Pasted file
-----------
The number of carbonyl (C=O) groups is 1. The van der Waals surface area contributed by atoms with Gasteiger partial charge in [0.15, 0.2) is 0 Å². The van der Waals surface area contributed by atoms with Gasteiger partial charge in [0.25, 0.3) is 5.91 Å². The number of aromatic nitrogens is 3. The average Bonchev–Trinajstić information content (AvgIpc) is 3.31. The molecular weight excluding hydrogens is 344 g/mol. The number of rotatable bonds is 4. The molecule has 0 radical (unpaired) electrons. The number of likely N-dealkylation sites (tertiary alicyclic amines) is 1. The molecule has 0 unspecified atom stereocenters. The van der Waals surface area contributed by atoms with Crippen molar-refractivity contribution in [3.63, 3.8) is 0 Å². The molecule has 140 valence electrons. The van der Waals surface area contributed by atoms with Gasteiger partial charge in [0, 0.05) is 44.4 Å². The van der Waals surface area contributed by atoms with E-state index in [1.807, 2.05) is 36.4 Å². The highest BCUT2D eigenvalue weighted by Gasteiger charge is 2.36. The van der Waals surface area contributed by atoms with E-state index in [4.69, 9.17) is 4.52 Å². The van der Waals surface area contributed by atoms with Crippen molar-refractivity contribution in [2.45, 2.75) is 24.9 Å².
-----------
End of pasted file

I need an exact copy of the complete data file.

The number of carbonyl (C=O) groups is 1. The van der Waals surface area contributed by atoms with Gasteiger partial charge in [0.15, 0.2) is 0 Å². The van der Waals surface area contributed by atoms with Gasteiger partial charge in [0.25, 0.3) is 5.91 Å². The number of aromatic nitrogens is 3. The average Bonchev–Trinajstić information content (AvgIpc) is 3.31. The molecular weight excluding hydrogens is 344 g/mol. The number of rotatable bonds is 4. The molecule has 0 radical (unpaired) electrons. The number of likely N-dealkylation sites (tertiary alicyclic amines) is 1. The molecule has 0 unspecified atom stereocenters. The van der Waals surface area contributed by atoms with Crippen molar-refractivity contribution in [3.63, 3.8) is 0 Å². The molecule has 140 valence electrons. The van der Waals surface area contributed by atoms with Gasteiger partial charge in [0, 0.05) is 44.4 Å². The van der Waals surface area contributed by atoms with E-state index in [1.807, 2.05) is 36.4 Å². The highest BCUT2D eigenvalue weighted by Gasteiger charge is 2.36. The van der Waals surface area contributed by atoms with E-state index in [4.69, 9.17) is 4.52 Å². The van der Waals surface area contributed by atoms with Crippen molar-refractivity contribution in [2.45, 2.75) is 24.9 Å².